First AI device for COVID-19 diagnostics certified in USA

The U.S. Food and Drug Administration (FDA) has approved the first artificial intelligence device to detect latent signs of COVID-19 in asymptomatic vectors. This was reported by the press service of the agency.

The Tiger Tech COVID Plus Monitor is a dressing that uses light sensors and a small computer processor to check for biomarkers of the virus, such as hypercoagulation, a common COVID-19 anomaly that causes blood to clot more easily.

Tiger Tech COVID Plus Monitor. Data: Tiger Tech Solutions, Inc.

The device’s sensors collect pulsed blood flow signals over a period of three to five minutes. The processor then extracts key information from the measurements and runs them through a machine learning model.

Final results, including whether the test shows positive biomarkers, are presented in different colors.

Clinical trials of the effectiveness of the dressing were carried out by the developers in hospitals and schools. In a hospital setting, she correctly identified COVID-19 biomarkers in 98.6% of patients.

The device also identified the absence of control signs in people with a negative test – at the level of 94.5%. School trials have confirmed these results, according to the FDA.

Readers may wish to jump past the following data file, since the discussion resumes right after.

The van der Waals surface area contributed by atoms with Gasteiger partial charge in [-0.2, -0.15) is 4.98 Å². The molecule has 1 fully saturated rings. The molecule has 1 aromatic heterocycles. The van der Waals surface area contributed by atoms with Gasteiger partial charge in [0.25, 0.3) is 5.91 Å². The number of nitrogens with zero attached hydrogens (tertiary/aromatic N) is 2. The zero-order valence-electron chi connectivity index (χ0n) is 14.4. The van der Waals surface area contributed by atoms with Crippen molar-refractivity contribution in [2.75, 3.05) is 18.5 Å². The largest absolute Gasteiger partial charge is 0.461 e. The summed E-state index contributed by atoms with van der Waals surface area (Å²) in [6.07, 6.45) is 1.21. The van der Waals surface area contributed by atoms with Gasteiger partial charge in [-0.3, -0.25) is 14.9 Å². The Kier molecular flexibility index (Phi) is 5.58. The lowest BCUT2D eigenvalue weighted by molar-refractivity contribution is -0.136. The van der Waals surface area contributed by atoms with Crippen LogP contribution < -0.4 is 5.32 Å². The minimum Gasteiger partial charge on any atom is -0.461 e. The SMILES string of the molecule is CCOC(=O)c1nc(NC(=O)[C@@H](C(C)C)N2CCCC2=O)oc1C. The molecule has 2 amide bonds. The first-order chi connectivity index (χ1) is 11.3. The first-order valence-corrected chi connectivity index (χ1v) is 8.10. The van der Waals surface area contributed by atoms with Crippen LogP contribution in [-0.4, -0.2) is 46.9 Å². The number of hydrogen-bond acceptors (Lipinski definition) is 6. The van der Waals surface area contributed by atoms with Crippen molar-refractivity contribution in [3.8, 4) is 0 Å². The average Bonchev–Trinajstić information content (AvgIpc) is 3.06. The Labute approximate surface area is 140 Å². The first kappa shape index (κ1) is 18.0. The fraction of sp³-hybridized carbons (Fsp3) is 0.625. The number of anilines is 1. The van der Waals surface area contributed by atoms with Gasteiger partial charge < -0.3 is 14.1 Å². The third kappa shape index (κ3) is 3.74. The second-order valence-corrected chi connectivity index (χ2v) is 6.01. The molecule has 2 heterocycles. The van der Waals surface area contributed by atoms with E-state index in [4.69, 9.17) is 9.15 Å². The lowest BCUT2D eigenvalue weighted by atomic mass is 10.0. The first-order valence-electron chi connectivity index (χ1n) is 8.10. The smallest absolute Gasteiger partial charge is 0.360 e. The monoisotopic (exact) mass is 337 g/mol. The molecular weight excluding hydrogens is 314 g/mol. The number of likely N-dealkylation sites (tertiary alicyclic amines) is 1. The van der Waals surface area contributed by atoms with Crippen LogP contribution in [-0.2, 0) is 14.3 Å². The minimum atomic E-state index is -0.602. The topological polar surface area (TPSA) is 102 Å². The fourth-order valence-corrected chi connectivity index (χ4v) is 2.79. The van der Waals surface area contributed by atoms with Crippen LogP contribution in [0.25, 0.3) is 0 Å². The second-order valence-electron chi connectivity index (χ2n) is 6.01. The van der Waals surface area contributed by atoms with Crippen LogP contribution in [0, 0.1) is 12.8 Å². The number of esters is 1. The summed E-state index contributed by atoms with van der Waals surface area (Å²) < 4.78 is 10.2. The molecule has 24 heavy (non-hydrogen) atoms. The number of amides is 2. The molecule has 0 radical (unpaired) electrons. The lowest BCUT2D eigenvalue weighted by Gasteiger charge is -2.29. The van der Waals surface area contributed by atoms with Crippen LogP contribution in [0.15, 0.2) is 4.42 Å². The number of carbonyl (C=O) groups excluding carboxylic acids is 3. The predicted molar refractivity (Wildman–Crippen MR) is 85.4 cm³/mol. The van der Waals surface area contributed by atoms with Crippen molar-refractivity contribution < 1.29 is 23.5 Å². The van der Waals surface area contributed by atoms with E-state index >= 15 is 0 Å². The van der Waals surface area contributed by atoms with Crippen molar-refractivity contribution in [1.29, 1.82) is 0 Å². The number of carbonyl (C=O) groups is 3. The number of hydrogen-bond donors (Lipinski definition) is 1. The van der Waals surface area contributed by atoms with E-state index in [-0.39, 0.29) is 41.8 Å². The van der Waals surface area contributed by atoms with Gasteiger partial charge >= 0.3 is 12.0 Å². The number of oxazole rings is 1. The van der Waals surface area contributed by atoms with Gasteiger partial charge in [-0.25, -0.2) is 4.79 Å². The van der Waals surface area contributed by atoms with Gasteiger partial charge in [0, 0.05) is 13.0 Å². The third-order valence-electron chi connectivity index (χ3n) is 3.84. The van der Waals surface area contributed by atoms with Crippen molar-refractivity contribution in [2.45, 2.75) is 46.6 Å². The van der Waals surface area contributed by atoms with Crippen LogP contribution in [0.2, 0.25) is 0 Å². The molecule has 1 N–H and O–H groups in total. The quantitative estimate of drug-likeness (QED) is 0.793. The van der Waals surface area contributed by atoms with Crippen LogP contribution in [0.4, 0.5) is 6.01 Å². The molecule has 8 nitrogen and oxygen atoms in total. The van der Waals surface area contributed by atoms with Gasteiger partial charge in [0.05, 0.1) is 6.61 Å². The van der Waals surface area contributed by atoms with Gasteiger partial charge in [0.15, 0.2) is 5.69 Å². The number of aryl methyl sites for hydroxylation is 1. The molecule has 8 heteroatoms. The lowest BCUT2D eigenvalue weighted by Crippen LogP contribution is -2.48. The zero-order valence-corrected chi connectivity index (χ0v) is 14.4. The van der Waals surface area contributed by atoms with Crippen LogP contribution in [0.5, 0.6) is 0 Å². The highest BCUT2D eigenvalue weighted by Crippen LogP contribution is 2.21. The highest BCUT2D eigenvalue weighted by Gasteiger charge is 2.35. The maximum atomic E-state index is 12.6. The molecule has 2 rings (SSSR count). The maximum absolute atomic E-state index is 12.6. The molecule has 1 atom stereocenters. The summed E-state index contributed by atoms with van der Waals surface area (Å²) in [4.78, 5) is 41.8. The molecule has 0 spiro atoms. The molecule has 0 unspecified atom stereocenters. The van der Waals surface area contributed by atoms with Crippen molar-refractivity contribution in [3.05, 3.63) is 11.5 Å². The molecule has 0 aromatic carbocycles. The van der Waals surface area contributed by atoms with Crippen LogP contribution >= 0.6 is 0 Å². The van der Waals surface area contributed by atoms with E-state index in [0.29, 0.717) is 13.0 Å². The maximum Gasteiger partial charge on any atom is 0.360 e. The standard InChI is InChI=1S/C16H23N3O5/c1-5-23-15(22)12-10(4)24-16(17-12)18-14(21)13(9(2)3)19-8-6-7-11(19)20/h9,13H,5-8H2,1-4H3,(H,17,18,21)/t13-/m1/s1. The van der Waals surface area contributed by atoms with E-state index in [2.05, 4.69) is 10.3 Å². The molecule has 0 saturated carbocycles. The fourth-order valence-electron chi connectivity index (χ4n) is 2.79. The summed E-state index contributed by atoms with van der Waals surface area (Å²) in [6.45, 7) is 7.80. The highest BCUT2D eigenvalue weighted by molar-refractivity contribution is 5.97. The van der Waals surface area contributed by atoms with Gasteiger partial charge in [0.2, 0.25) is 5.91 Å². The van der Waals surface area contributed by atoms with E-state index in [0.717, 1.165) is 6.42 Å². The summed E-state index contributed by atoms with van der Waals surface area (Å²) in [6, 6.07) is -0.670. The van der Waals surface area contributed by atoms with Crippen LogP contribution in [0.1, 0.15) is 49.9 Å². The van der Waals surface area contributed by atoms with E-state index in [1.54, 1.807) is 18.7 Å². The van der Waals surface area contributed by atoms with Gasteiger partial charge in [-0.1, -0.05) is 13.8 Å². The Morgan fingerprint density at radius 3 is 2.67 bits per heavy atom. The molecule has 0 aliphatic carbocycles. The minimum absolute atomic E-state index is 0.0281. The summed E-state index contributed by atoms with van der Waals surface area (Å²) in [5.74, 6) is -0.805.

The department stressed that the device is not intended to diagnose coronavirus infection and does not replace a conventional test. It will also not help treat symptomatic patients. The dressing should serve as an additional diagnostic measure, especially in potentially asymptomatic cases.

The developers of the device and the FDA are confident that the use of various methods in combination is useful in containing the spread of the virus in public places, including hospitals, schools, workplaces, parks, stadiums and airports.

Recall that in 2021, scientists presented a machine learning algorithm that with a probability of up to 90% can determine whether an uninfected person will die from COVID-19.

The researchers believe that their development will help hospitals effectively allocate resources to help patients with coronavirus infection.

In February, an artificial intelligence algorithm calculated that the number of cases of COVID-19 infection in the United States is three times more than official statistics say.

In March, British scientists created a COVID-19 screening tool that can diagnose the virus with 98% accuracy by analyzing the sound of a cough using AI.

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